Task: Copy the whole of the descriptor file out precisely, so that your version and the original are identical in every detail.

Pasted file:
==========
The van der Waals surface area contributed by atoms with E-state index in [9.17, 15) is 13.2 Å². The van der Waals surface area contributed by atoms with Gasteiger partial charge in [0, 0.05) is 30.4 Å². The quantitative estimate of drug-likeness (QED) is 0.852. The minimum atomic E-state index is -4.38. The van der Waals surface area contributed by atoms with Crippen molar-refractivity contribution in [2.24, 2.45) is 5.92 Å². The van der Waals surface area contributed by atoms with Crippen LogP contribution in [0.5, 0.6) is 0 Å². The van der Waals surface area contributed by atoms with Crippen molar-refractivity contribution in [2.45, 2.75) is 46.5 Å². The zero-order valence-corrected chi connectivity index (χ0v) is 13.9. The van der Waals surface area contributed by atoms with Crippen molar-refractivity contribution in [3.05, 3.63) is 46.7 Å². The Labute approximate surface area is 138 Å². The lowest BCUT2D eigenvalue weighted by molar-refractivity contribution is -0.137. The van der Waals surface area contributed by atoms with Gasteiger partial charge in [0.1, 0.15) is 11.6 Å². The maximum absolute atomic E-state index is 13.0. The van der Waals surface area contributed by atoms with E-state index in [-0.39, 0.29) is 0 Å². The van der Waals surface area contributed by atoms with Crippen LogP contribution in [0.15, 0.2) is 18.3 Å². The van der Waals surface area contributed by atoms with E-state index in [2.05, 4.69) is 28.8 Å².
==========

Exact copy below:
The van der Waals surface area contributed by atoms with E-state index in [9.17, 15) is 13.2 Å². The van der Waals surface area contributed by atoms with Gasteiger partial charge in [0, 0.05) is 30.4 Å². The quantitative estimate of drug-likeness (QED) is 0.852. The minimum atomic E-state index is -4.38. The van der Waals surface area contributed by atoms with Crippen molar-refractivity contribution in [2.24, 2.45) is 5.92 Å². The van der Waals surface area contributed by atoms with Crippen LogP contribution in [0.5, 0.6) is 0 Å². The van der Waals surface area contributed by atoms with Crippen molar-refractivity contribution in [2.45, 2.75) is 46.5 Å². The zero-order valence-corrected chi connectivity index (χ0v) is 13.9. The van der Waals surface area contributed by atoms with Crippen molar-refractivity contribution in [3.05, 3.63) is 46.7 Å². The Labute approximate surface area is 138 Å². The lowest BCUT2D eigenvalue weighted by molar-refractivity contribution is -0.137. The van der Waals surface area contributed by atoms with Gasteiger partial charge in [0.1, 0.15) is 11.6 Å². The maximum absolute atomic E-state index is 13.0. The van der Waals surface area contributed by atoms with E-state index in [-0.39, 0.29) is 0 Å². The van der Waals surface area contributed by atoms with Crippen LogP contribution in [0.15, 0.2) is 18.3 Å². The van der Waals surface area contributed by atoms with E-state index in [2.05, 4.69) is 28.8 Å².